"On one occasion allusion was made to a South Carolina hot-head, who had publicly proposed to raise the flag of disunion. When Clay retorted by saying, that, if Mr. Rhett had really meant that proposition, and should follow it up by corresponding acts, he would be a traitor, and added, "and I hope he will meet a traitor's fate," thunders of applause broke from the crowded galleries."
Known as "the Great Pacificator," Henry Clay spent his political life as a champion of Union, but one who would go to great lengths to avoid a civil war.
"To such an extent was this insult to our flag carried that our Government had the record of about forty-five hundred cases of impressment from our ships between the years of 1803 and 1810; and when the War of 1812 broke out the number of American sailors serving against their will in British war vessels was variously computed to be from six to fourteen thousand."
Our young nation fought a second war for independence with the cry, "Free trade and sailors' rights!"
"Liberty first, and Union afterwards; but everywhere, spread all over in characters of living light, blazing on all its ample folds, as they float over the sea and over the land, that other sentiment, dear to every true American heart, — LIBERTY and UNION, NOW AND FOREVER, ONE AND INSEPARABLE!"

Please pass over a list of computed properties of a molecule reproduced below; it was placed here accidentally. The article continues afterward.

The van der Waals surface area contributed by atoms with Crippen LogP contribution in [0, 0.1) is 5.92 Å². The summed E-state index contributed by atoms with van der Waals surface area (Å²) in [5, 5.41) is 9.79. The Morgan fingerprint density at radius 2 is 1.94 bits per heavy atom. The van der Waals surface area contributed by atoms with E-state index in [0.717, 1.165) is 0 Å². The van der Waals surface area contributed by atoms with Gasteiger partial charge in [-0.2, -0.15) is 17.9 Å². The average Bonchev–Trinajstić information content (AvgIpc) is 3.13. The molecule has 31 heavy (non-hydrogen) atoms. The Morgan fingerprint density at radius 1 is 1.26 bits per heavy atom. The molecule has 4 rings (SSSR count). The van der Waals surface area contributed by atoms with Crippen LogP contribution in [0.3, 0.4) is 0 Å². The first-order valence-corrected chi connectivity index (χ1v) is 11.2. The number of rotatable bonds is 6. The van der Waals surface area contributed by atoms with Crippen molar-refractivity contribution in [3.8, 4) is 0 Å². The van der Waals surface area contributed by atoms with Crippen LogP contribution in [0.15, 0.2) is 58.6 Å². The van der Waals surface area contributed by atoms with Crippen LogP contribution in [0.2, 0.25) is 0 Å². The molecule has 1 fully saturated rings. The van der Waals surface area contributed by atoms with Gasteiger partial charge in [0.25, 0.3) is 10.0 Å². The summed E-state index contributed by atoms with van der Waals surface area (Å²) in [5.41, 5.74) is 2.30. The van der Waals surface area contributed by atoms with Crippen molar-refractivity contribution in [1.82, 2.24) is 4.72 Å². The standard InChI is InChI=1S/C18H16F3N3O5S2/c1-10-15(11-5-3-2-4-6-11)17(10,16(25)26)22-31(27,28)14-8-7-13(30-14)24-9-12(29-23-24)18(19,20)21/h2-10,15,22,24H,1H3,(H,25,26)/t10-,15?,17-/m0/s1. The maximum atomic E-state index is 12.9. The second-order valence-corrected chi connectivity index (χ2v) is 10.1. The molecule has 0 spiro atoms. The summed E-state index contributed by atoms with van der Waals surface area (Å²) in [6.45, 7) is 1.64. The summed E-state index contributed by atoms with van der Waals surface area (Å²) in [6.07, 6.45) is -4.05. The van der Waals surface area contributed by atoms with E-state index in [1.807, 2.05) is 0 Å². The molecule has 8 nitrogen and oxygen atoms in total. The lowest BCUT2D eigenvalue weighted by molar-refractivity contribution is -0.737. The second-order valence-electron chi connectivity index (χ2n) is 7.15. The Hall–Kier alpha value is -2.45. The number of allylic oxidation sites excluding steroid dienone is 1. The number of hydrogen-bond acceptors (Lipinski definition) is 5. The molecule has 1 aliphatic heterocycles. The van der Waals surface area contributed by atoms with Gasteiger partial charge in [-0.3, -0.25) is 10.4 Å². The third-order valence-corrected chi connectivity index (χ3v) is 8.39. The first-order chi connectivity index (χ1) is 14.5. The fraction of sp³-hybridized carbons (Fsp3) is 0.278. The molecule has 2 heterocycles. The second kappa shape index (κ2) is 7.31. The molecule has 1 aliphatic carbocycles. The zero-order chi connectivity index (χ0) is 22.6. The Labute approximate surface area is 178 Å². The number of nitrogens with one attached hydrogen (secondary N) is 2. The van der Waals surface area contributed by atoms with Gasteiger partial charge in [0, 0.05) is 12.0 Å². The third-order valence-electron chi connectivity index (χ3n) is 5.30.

Webster was the outstanding spokesman for American nationalism with powerful oratory that made him a key Whig leader. He spoke for conservatives, and led the opposition to Democrat Andrew Jackson and his Democratic Party.
"Damn the torpedoes!" he shouted;" Go ahead!" Pointing between the threatening buoys, the order was given to move on, and with the foam dashing from the bows of his vessel, he swept forward, "determined," he said, "to take the chances."
David Glasgow Farragut was the first rear admiral, vice admiral, and admiral in the United States Navy. He is remembered for his order at the Battle of Mobile Bay, quoted above, which marked the start of a great victory.
"It was a terrible thing to order the execution of a comrade who had borne with them the sufferings of an arctic winter without food or shelter, but the party could not allow their sympathies to affect justice at the expense of their own lives. The execution of Henry was an inexorable necessity."
The story of an American Arctic exploratory expedition, marooned for two years, and forced to violate the most ancient taboo.